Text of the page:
Daniel Hynes

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Hardship bill passes NH house

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New Hampshire House Passes New Bill For First Offense DWI Convictions

On January 29th, 2014, the NH House of Representatives passed Bill HB 496 by a voice vote. This new bill now authorizes defendants convicted of a first time DWI offense to receive a limited license. If their application is approved, then they will be legally allowed to drive to rehabilitation, to and from work, and to receive medical services of treatment.

Under the new HB 496 law, in order to receive a temporary driver’s license, convicted motorists will be required to pay a monetary application fee of $50.00 and to petition a New Hampshire judge. If their request is approved, then the motorist is mandated, at their own expense, to have an ignition interlock device installed in any motor vehicle they drive.

These new temporary driving privileges will enable offenders to avoid lost time at work due to an inability to access transportation. However, in order to receive this new privilege, strict guidelines must be followed. Per the recommendations of the Criminal Justice and Public Safety Committee, the bill should be passed, 16-1, with an amendment. If a defendant is convicted of violating this new privilege, then they will be treated and charged as though they were driving on a revoked license.

Just last week, executive director of the New Hampshire Association of Chiefs of Police, Pat Sullivan, stated the organization he represents strongly opposes the bill because it will be difficult for police officers to enforce new laws that enable motorists to drive only part time. Sullivan called for the state to pass stricter DWI laws for offenders, rather than weaker ones, especially in light of the number of DWI related fatalities New Hampshire saw on their roadways last year.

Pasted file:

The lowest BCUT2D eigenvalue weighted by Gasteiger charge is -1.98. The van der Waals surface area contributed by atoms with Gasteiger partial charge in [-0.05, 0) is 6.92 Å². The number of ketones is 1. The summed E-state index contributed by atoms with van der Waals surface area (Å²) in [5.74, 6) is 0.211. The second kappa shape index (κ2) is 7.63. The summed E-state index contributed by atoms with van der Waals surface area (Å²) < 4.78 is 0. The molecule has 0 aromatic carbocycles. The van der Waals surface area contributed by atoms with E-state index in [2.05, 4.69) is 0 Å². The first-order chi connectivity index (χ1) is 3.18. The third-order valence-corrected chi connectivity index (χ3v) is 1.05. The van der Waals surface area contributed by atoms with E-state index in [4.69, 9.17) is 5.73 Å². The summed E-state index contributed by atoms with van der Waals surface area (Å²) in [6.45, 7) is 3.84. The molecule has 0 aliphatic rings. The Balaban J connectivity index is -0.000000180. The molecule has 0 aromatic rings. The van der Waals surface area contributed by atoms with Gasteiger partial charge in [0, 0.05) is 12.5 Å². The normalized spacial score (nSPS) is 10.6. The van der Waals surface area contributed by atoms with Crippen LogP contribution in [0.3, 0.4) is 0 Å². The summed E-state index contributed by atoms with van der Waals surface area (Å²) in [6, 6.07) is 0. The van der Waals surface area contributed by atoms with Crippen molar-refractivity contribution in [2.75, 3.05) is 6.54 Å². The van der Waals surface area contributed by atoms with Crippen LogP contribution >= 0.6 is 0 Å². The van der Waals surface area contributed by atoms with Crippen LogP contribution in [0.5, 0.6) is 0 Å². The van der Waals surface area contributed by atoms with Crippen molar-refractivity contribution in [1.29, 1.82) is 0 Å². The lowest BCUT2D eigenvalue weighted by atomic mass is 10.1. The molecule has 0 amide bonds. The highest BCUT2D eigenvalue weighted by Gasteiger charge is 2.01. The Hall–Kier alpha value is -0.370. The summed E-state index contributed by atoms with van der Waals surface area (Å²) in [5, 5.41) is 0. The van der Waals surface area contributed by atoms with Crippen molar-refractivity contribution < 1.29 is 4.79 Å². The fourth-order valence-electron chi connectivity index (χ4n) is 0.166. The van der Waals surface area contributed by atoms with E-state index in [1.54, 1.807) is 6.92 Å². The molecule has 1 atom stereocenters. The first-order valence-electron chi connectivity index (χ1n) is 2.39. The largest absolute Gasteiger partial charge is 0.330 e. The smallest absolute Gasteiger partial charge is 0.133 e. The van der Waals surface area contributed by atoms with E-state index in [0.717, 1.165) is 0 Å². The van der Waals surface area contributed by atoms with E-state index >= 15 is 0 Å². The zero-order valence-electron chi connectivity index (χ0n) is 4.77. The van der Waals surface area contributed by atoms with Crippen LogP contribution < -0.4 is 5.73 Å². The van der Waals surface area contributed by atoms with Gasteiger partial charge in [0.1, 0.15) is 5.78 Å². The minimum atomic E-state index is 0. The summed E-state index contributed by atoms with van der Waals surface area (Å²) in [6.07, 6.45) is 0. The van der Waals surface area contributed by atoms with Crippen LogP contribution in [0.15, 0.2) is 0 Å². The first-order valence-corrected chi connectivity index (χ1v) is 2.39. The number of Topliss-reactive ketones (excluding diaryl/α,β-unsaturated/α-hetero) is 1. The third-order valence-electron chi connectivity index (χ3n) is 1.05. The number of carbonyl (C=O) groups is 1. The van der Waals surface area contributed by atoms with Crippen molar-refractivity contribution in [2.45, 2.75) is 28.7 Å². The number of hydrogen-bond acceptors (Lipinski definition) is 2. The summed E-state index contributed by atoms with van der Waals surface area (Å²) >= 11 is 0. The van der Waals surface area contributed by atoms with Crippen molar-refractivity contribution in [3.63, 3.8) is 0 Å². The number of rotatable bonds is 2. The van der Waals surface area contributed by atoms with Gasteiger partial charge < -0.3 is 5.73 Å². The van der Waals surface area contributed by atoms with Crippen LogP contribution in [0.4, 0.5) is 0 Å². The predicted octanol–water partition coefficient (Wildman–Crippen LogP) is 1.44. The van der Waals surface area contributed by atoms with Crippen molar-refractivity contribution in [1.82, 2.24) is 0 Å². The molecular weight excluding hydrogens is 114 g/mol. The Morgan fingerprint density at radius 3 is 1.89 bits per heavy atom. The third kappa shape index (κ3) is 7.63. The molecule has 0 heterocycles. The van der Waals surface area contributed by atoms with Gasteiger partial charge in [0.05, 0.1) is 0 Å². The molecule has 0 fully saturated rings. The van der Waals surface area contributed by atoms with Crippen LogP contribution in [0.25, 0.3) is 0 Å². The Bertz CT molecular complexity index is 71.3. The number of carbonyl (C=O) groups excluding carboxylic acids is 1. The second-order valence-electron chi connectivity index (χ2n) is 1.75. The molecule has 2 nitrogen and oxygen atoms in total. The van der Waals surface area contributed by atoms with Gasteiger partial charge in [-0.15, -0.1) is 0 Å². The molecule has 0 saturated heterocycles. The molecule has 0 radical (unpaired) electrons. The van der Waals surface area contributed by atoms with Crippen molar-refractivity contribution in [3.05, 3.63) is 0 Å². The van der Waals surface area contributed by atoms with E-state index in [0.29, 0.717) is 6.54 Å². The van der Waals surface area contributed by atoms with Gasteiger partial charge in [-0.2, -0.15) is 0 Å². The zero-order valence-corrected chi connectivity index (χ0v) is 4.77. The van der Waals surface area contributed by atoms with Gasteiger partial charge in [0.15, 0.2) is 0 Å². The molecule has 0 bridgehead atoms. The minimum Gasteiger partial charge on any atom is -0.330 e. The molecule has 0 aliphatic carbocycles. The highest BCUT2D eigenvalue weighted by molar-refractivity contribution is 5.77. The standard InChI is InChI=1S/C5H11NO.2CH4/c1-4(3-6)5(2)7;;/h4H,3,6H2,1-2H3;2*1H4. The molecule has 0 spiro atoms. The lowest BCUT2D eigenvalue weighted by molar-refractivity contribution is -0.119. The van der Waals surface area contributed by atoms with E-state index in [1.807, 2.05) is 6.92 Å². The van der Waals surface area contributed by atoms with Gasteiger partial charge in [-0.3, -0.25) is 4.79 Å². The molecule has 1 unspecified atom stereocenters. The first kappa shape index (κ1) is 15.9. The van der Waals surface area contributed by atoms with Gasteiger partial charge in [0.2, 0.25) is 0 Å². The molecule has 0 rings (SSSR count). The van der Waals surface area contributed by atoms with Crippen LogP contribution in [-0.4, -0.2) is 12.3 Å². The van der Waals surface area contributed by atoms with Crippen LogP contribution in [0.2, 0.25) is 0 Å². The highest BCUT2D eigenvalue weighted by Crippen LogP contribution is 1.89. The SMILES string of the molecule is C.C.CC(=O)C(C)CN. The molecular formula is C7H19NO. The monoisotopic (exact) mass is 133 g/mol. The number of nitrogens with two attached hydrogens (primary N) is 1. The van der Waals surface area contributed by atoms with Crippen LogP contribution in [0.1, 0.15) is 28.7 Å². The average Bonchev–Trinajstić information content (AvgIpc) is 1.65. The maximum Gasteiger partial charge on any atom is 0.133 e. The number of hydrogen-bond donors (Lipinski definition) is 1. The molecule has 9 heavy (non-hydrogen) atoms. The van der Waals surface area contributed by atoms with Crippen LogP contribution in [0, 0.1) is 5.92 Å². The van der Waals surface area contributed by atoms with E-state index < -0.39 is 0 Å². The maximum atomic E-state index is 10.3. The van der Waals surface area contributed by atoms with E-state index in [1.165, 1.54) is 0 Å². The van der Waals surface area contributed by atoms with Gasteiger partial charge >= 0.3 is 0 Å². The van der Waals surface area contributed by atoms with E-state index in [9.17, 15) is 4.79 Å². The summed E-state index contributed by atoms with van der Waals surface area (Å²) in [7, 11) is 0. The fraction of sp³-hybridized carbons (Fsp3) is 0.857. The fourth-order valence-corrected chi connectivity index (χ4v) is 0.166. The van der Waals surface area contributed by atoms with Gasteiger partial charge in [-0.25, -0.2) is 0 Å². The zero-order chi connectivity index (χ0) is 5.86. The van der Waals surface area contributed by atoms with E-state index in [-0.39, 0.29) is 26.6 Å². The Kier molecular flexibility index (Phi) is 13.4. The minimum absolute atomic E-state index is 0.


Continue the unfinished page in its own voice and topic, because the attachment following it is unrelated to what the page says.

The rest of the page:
In 2013, the number of DWI related fatalities in New Hampshire reached a new high of 133. This was the highest number reported within the last five years. Per a statement released by the New Hampshire Driving Toward Zero Coalition, nearly 37% of all fatal automobile accidents in New Hampshire each year are alcohol related.

The newly passed bill was originally proposed by Democratic Representative Steve Shurtleff, who was appointed a legislative champion of 2013 by Mothers Against Drunk Driving in New Hampshire. Mothers Against Drunk Driving has championed the new bill because it increases the use of ignition interlock devices for motorists convicted of drunk driving.

The Center for Disease Control and Prevention has released a report that discovered ignition interlock devices has assisted DWI defendants to reduce their chances of becoming repeat offenders by approximately 67% when compared to motorists who simply had their licenses suspended. Interlock ignition devices can be used in real time, and if a motorist’s breath falls outside the acceptable parameters, state police are instantly notified.

If you have been charged with a DWI in the state of New Hampshire, contact one of our NH DWI attorneys to set up a free consultation to discuss the details surrounding your case. You have nothing to lose, but everything to gain.  

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